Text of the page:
Attorney-General George Brandis has joined the list of politicians calling for increased export opportunities for Australia’s defence industry.
"Australia has a very, very strong technical capability in defence industry and there are export opportunities to be sought," Brandis told Sky News.
The Attorney-General's comments come after Minister for Defence Industry Christopher Pyne has continued to reignite the debate around Australia becoming a major arms exporter.
Minister Pyne told the ABC his "ambition is to enormously increase that capacity and send a lot more weapons overseas" to increase jobs in Australia.
But Minister Pyne has maintained no weapons will be sold to just any country.
"We simply wouldn’t do so willy-nilly," he said. "We have a particular process for that."
The minister said an expansion in weapons exports would aid the industry on the back of the $200 billion naval expansion in which Australia will build nine frigates, 12 submarines, 12 offshore patrol vessels and 21 patrol vessels for the Pacific.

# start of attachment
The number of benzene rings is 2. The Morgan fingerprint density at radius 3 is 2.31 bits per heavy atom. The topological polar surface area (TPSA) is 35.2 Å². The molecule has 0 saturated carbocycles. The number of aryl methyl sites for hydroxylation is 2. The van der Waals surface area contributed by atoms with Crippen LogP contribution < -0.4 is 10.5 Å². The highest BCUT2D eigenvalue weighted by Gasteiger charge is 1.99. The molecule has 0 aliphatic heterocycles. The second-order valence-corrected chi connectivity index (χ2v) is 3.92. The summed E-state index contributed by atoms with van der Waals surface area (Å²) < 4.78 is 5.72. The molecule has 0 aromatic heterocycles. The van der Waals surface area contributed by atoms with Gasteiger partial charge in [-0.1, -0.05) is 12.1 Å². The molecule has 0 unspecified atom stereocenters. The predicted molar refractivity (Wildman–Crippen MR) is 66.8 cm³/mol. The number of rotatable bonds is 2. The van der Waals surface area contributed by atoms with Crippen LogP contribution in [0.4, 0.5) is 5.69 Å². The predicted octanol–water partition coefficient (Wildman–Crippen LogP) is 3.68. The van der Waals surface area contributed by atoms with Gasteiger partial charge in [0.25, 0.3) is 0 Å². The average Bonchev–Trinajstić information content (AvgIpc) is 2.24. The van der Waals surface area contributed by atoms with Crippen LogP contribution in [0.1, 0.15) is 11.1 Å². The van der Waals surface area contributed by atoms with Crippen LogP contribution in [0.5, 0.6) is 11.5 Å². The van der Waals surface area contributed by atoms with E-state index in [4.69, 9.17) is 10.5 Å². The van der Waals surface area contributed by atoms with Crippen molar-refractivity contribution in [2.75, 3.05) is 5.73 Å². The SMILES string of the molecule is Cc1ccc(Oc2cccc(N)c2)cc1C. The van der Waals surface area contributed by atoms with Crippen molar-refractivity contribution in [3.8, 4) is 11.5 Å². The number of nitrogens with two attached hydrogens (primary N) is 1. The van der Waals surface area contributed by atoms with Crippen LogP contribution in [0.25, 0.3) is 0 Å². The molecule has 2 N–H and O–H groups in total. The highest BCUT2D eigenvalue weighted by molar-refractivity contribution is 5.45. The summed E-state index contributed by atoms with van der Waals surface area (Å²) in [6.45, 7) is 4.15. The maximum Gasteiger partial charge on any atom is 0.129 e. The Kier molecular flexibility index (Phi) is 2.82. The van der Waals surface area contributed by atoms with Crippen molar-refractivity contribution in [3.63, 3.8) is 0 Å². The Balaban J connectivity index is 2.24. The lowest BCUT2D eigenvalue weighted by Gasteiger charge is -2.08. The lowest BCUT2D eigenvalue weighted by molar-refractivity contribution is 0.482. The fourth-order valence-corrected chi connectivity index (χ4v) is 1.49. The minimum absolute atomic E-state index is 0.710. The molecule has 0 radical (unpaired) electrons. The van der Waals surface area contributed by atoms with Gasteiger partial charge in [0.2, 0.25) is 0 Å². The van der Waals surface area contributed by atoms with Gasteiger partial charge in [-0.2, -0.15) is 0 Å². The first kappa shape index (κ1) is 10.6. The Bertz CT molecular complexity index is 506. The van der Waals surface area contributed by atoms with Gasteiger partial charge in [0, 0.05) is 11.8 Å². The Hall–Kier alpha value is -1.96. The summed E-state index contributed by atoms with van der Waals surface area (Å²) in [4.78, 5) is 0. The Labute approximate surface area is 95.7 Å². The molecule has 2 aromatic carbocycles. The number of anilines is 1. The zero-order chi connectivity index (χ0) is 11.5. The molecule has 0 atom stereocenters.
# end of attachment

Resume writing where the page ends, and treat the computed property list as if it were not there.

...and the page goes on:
"We have completely re-energised, in a renaissance for ship-building industry in Australia, and they were decisions being made by this government," Minister Pyne said.
"As part of that massive buildup of capability in the defence industry, we then need to look at exporting that capability because it brings treasure, investment and jobs to our economy here in Australia."
Defence Connect recently spoke with Richard Marles, opposition spokesman for Defence, who has also called for a strong defence export industry, stressing that developing a sustainable and innovative defence export industry will be crucial if Australia is to avoid another crippling valley of death within the defence industry, one that is being experienced at present.
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"We are dealing with the valley of death, really, in relation to shipbuilding right now," Marles told Defence Connect.
"Between the completion of the Hobart Class Air Warfare Destroyer, and whenever building ramps up for the OPVs [Offshore Patrol Vessels] and the Future Frigates going forward. That sort of valley of death is going to be a recurring feature unless we get our companies engaged in doing shipbuilding for other parts of the world. It needs to be export focused."